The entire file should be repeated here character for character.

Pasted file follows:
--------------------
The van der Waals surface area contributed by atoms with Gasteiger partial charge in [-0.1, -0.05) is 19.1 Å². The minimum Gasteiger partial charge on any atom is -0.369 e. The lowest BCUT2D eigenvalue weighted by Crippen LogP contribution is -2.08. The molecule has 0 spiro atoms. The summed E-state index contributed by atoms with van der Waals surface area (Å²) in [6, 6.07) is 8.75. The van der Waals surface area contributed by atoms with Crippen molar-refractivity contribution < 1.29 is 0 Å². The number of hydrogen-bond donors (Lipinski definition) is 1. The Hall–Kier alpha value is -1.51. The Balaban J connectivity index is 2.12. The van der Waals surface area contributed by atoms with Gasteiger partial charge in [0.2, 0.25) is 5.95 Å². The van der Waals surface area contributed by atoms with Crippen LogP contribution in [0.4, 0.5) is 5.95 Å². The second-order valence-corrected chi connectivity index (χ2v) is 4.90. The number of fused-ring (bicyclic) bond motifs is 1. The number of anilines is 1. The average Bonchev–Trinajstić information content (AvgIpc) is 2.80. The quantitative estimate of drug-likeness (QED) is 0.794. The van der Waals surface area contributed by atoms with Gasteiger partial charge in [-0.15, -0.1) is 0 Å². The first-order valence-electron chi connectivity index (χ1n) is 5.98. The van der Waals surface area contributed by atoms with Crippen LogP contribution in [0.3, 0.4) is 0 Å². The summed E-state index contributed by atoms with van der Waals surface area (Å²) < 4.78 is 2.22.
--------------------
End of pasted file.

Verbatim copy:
The van der Waals surface area contributed by atoms with Gasteiger partial charge in [-0.1, -0.05) is 19.1 Å². The minimum Gasteiger partial charge on any atom is -0.369 e. The lowest BCUT2D eigenvalue weighted by Crippen LogP contribution is -2.08. The molecule has 0 spiro atoms. The summed E-state index contributed by atoms with van der Waals surface area (Å²) in [6, 6.07) is 8.75. The van der Waals surface area contributed by atoms with Crippen molar-refractivity contribution < 1.29 is 0 Å². The number of hydrogen-bond donors (Lipinski definition) is 1. The Hall–Kier alpha value is -1.51. The Balaban J connectivity index is 2.12. The van der Waals surface area contributed by atoms with Gasteiger partial charge in [0.2, 0.25) is 5.95 Å². The van der Waals surface area contributed by atoms with Crippen LogP contribution in [0.4, 0.5) is 5.95 Å². The second-order valence-corrected chi connectivity index (χ2v) is 4.90. The number of fused-ring (bicyclic) bond motifs is 1. The number of anilines is 1. The average Bonchev–Trinajstić information content (AvgIpc) is 2.80. The quantitative estimate of drug-likeness (QED) is 0.794. The van der Waals surface area contributed by atoms with Gasteiger partial charge in [-0.15, -0.1) is 0 Å². The first-order valence-electron chi connectivity index (χ1n) is 5.98. The van der Waals surface area contributed by atoms with Crippen LogP contribution in [0.3, 0.4) is 0 Å². The summed E-state index contributed by atoms with van der Waals surface area (Å²) < 4.78 is 2.22.